The title could be the next target for F1's newest race winner.
Impressive Red Bull newcomer Daniel Ricciardo drove past Mercedes' technical trouble in Canada last weekend to record his first grand prix victory.
The feat earned the ringing endorsement of his predecessor and countryman, Mark Webber, who is currently preparing for the weekend's Le Mans 24 hour race.
"He hasn't put a wheel wrong all year so far," Webber told NBC.
"There's been testing regulations, wet qualifyings, all sorts of stuff thrown at him. But for him to notch up his first win is a big step for him."
Ricciardo, 24, is currently riding a wave of form that even his teammate, the reigning quadruple world champion Sebastian Vettel, is struggling to match.
But he might not stop at beating Vettel. Since Bahrain in April, Ricciardo has notched up three podiums and never finished lower than fourth.
He even stood on the podium on Red Bull debut in Australia, but was disqualified amid the fuel flow saga. He then struck more technical trouble in Malaysia.
Red Bull's Dr Helmut Marko told Auto Bild: "Just imagine, if Daniel had not had two zero points results, he'd be even closer to (Lewis) Hamilton."
Indeed, even amid Mercedes' total domination in 2014, Ricciardo - the highest-placed non-Mercedes - is just 39 points behind Briton Hamilton after seven races.
Double world champion Mika Hakkinen is impressed.
"I've noticed that Ricciardo has been able to exploit his maximum potential almost constantly," the Finn said in his latest interview for Hermes, "whether it's qualifying, racing, overtaking.
"We can't forget that his teammate is the four-time world champion, but it has been Ricciardo who has been passing the chequered flag in front," Hakkinen said.
And Hakkinen said Canada will now put a lot more wind behind Ricciardo's sails.
"I experienced it myself when I got my first victory at Jerez in 1997," he said. "The self confidence you get is reflected also in your performance."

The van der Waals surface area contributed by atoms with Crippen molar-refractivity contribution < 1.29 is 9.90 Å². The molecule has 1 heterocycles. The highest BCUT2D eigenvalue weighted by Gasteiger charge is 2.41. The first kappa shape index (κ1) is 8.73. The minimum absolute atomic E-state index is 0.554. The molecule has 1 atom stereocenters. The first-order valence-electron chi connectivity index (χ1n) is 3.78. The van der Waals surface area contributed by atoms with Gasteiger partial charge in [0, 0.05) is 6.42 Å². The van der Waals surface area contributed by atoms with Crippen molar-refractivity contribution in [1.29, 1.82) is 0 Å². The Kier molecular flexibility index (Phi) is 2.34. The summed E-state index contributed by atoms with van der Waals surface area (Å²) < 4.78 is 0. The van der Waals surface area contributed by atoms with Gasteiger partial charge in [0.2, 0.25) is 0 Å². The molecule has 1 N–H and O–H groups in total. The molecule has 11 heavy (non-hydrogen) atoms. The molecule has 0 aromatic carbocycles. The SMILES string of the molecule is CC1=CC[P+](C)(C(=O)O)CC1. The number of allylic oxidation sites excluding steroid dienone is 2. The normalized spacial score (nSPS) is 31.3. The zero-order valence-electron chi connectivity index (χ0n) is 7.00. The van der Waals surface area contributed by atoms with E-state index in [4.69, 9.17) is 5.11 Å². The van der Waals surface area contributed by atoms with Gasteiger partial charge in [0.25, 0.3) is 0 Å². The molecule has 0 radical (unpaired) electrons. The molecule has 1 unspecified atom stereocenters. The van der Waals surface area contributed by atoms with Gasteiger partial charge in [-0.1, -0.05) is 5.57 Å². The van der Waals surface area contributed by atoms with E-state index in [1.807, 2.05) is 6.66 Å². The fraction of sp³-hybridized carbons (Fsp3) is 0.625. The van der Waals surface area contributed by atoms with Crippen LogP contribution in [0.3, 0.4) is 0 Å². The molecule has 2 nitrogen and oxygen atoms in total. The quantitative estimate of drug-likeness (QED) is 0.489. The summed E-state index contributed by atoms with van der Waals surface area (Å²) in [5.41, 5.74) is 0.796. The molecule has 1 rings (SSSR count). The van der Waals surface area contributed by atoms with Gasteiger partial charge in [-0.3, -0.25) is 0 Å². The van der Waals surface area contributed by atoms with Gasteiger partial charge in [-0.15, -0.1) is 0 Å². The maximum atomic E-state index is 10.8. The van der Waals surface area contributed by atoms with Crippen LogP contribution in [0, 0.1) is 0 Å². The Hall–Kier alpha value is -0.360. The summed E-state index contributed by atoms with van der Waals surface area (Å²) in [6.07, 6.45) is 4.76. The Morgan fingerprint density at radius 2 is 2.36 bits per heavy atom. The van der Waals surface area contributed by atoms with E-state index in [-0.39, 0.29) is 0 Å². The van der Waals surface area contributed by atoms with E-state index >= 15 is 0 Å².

However, the blunt Marko is keen to keep Ricciardo's feet on the ground. He said a cursory look at the results reveals a "distorted comparison" between the always-grinning Australian and the highly successful Vettel.
"Sebastian has had bad luck with the technology," said Marko. "But in Malaysia he had a trouble-free race and he was coming to the finish ahead of Daniel."
Marko said even Ricciardo's win in Canada needs a closer look, with only "bad luck" holding back the eventually third-placed and frustrated Vettel.
"Daniel was fast the whole race," he said, "but Vettel was not slower."
Marko said a failed GPS system on the pitwall, and a further "miscalculation" by Red Bull regarding Vettel's race strategy, thwarted the German's progress.
"It definitely was not Vettel's fault," he said, "that Ricciardo did not stay behind him."
Mercedes in 2014 re-think after 'wake-up call'
Canada was a spanner in the works in Mercedes' otherwise flawless 2014 campaign.
Until both Nico Rosberg and Lewis Hamilton struck technical trouble aboard their silver W05s in Montreal, they had almost shared a total clean-sweep of one-two victories this year.
"You quickly get used to winning," team boss Toto Wolff told Spanish reporters at the team's Brackley headquarters this week.
"I never thought, unless there was a collision, that we could not finish a race even with one driver. But in Montreal it was about to happen," he is quoted by EFE news agency.
"It was a good wake-up call."
The most immediate problem for Mercedes is getting to the bottom of the technical glitch.
Germany's Bild newspaper reports that the issue can basically be traced to the energy recovery systems, which overheated.
Wolff said: "In Montreal, we were trying a new cooling system for the first time. The new software went crazy."
Team chairman Niki Lauda added: "It is a wake-up call. We need to check every detail on the car."
Wolff continued: "We have started new processes of quality control to make the car more reliable."
But another issue to consider is the intense driver rivalry between Hamilton and Rosberg, who until now have appeared to have no external competitors for the 2014 crown.
Wolff was asked this week if, given his Canada DNF, the new 'double points' innovation for the 2014 season finale might be Hamilton's saving grace.
"It might," the Austrian is quoted by Italy's Tuttosport, "but I have no doubt that, first of all, we must be careful to keep our gap to our rivals.
"Red Bull scored a lot of points in Canada," Wolff added.
As their personal battle waged in the most recent weeks, Mercedes' drivers have been told repeatedly that the Brackley team's main goal is actually the constructors' title.
But until now, Mercedes has let Rosberg and Hamilton wage their war almost unfettered, despite the risk of a crash.
"The team management is handling the situation very well," Hamilton told Germany's Sport Bild this week. "You have to realise that their ultimate goal is the constructors' title. That's what brings in the money.